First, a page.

TOKYO (Reuters) - As Haruhiko Kuroda walks away from his “shock and awe” stimulus in favor of incremental policy shifts, he is edging ever closer to the approach of his predecessor at the Bank of Japan, a man he once derided for being too cautious.
An actual exit from stimulus does not appear imminent. But central bank policymakers have begun brainstorming ways to raise bond yields from near-zero levels as a first step toward ending crisis-mode policy, sources familiar with the BOJ’s thinking say.
Last month’s decision to drop a deadline for hitting its inflation target was the latest sign the central bank was scaling back Kuroda’s radical monetary experiment.
The move is partially an acknowledgement of the pain prolonged easing is inflicting on banks’ profits. It also gives the Bank of Japan more flexibility on monetary policy, the sources say, which could prove useful if it wants to raise its yield target before inflation reaches its goal of 2 percent.
“It’s back to the old days, when monetary policy was guided by carefully weighing the pros and cons of each step,” one of the sources said, a view echoed by another source.
Policy normalization will be gradual, with plenty of advance signals to avoid disrupting markets - unlike the “bazooka” stimulus Kuroda deployed five years ago, the sources say.
Reading those signals might not be easy, however, as the central bank will likely keep its signals nuanced, partly to ensure it can back off if markets overreact.
Sources say the signs could be as subtle as a modest upgrade in the bank’s assessment of inflation expectations or stronger warnings on the risks of prolonged easing.
“The trigger for action has become ambiguous as the BOJ puts more weight on factors besides inflation, such as the impact of its policy on the banking system,” a third source said.
Kuroda, under orders from premier Shinzo Abe to lift Japan out of decades of deflation, deployed a huge stimulus program in 2013, pledging to achieve his 2 percent inflation target in two years.
The idea was a sharp contrast to the approach of his predecessor Masaaki Shirakawa, who was criticized for a drip-feed approach of increasing stimulus incrementally.
But years of money printing have failed to lift inflation, and the days of bold, sweeping policy moves might be over.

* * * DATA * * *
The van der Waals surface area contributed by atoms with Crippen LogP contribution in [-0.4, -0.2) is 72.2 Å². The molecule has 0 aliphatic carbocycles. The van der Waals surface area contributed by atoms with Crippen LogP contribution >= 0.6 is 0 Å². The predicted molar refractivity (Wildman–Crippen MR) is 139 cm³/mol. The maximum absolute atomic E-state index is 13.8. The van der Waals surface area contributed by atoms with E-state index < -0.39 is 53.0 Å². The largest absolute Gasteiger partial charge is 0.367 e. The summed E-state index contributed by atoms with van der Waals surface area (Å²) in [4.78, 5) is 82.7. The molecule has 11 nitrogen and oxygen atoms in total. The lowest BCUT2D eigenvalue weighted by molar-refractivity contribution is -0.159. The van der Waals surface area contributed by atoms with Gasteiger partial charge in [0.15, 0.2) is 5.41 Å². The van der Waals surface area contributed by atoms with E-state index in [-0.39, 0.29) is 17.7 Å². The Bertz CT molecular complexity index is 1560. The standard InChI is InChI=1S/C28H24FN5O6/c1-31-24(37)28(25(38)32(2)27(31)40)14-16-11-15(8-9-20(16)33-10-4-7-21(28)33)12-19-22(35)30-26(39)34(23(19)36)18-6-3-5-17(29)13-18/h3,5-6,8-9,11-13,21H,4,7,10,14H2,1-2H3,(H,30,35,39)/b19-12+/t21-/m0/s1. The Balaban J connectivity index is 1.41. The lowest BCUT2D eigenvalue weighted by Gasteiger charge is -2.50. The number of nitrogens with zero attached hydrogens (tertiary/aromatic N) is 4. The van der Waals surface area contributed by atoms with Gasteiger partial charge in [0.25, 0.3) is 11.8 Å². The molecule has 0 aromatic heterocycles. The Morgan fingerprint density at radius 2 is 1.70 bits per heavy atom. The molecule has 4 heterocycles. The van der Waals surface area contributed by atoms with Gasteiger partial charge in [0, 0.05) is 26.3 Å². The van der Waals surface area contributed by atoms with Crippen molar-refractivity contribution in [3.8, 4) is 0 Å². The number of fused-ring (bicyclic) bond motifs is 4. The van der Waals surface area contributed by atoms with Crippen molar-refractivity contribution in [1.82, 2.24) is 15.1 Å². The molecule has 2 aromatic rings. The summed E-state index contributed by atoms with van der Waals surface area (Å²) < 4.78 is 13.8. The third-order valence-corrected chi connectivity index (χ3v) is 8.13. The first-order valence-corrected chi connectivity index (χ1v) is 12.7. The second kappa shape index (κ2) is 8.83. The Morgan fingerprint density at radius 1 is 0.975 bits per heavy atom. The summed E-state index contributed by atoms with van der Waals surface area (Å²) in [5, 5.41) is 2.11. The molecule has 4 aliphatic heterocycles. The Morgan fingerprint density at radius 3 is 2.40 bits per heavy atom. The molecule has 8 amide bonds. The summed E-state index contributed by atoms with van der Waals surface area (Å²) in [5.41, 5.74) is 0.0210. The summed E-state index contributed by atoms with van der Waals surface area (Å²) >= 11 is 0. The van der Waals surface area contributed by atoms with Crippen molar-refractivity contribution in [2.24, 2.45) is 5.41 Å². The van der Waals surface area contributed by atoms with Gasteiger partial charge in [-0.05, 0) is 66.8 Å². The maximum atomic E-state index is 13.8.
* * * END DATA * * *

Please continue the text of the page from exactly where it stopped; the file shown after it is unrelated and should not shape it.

“There’s a chance inflation expectations may not heighten smoothly,” Kuroda said last week, a sea change from his comments five years ago that bold action could invigorate price growth.
Kuroda says he still aims to achieve 2 percent inflation as soon as possible. But he has become more open to debating an end to stimulus, saying the central bank would discuss conditions to do so if the inflation target seems achievable.
Some central bankers have warned that the cost of easing was rising and the returns diminishing, a summary of debate at the April rate review showed. The discussion was a sign the bank was preparing markets for a future withdrawal of stimulus.
“Many people in the BOJ have their eyes set on an eventual policy normalization,” said former board member Takahide Kiuchi, who retains deep insight into the workings of the bank’s policy. “From now on, the BOJ will put more attention to how its policy is affecting the banking system.”
Behind the change is a growing view among politicians and policymakers that staying the course could do more harm than good.
“We shouldn’t continue with unprecedented monetary easing for too long,” said Seiko Noda, a cabinet minister considered one of the contenders to be the next premier, adding that it was clear the central bank’s policy was hurting regional banks.
Mindful of such concerns, the Bank of Japan is brainstorming ways to justify a modest increase in its yield target, so long-term rates could rise and give banks room to profit.
In March, it released an academic paper showing how damage to Japan’s banking system could undercut the effects of stimulus. A month later, the central bank warned of a rise in bank loans to low-profit businesses.
“There may be a point where monetary easing could work to hamper achievement of the price target,” a fourth source said. “Identifying such risks would be key to future BOJ policy.”
That is no easy task, especially for a central bank fixated for so long on an elusive inflation target, analysts say.
“The BOJ wants as much free-hand on future policy as possible, as it’s probably not convinced the cost of maintaining stimulus for years would be manageable,” said Kazuo Momma, a former central bank executive who oversaw monetary policy during his stint there.
“You can’t predict risks,” he added. “But what’s clear is that the longer the BOJ continues its current policy, the bigger the risks become.”
Reporting by Leika Kihara; Editing by Gerry Doyle